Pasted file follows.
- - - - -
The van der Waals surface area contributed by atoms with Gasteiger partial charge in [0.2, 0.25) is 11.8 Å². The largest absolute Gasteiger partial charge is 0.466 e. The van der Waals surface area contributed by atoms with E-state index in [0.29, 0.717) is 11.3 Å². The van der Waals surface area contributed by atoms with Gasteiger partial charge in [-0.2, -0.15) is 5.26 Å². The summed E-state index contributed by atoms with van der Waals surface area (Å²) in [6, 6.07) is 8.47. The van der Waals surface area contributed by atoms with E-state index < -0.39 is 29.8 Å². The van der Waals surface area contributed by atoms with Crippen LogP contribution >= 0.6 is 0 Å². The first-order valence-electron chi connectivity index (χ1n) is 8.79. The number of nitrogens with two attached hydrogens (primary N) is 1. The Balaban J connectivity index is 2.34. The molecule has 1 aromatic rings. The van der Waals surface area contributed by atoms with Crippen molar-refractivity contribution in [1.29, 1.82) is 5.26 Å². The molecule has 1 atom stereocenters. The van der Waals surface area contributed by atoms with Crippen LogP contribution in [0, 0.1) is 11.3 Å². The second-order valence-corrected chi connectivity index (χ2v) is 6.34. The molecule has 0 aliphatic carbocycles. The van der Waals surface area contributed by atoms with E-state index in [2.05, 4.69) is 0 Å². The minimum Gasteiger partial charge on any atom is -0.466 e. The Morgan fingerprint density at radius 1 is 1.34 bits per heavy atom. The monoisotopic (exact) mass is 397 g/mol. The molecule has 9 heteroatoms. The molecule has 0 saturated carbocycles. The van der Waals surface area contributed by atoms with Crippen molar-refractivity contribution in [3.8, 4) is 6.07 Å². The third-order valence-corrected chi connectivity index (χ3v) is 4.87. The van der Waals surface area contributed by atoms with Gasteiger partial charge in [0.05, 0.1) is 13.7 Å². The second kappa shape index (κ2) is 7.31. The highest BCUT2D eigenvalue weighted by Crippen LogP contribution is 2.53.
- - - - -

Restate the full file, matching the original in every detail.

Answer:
The van der Waals surface area contributed by atoms with Gasteiger partial charge in [0.2, 0.25) is 11.8 Å². The largest absolute Gasteiger partial charge is 0.466 e. The van der Waals surface area contributed by atoms with E-state index in [0.29, 0.717) is 11.3 Å². The van der Waals surface area contributed by atoms with Gasteiger partial charge in [-0.2, -0.15) is 5.26 Å². The summed E-state index contributed by atoms with van der Waals surface area (Å²) in [6, 6.07) is 8.47. The van der Waals surface area contributed by atoms with E-state index < -0.39 is 29.8 Å². The van der Waals surface area contributed by atoms with Crippen LogP contribution >= 0.6 is 0 Å². The first-order valence-electron chi connectivity index (χ1n) is 8.79. The number of nitrogens with two attached hydrogens (primary N) is 1. The Balaban J connectivity index is 2.34. The molecule has 1 aromatic rings. The van der Waals surface area contributed by atoms with Crippen molar-refractivity contribution in [1.29, 1.82) is 5.26 Å². The molecule has 1 atom stereocenters. The van der Waals surface area contributed by atoms with Crippen LogP contribution in [0, 0.1) is 11.3 Å². The second-order valence-corrected chi connectivity index (χ2v) is 6.34. The molecule has 0 aliphatic carbocycles. The van der Waals surface area contributed by atoms with E-state index in [2.05, 4.69) is 0 Å². The minimum Gasteiger partial charge on any atom is -0.466 e. The Morgan fingerprint density at radius 1 is 1.34 bits per heavy atom. The monoisotopic (exact) mass is 397 g/mol. The molecule has 9 heteroatoms. The molecule has 0 saturated carbocycles. The van der Waals surface area contributed by atoms with Crippen molar-refractivity contribution in [3.8, 4) is 6.07 Å². The third-order valence-corrected chi connectivity index (χ3v) is 4.87. The van der Waals surface area contributed by atoms with Gasteiger partial charge in [0.05, 0.1) is 13.7 Å². The second kappa shape index (κ2) is 7.31. The highest BCUT2D eigenvalue weighted by Crippen LogP contribution is 2.53.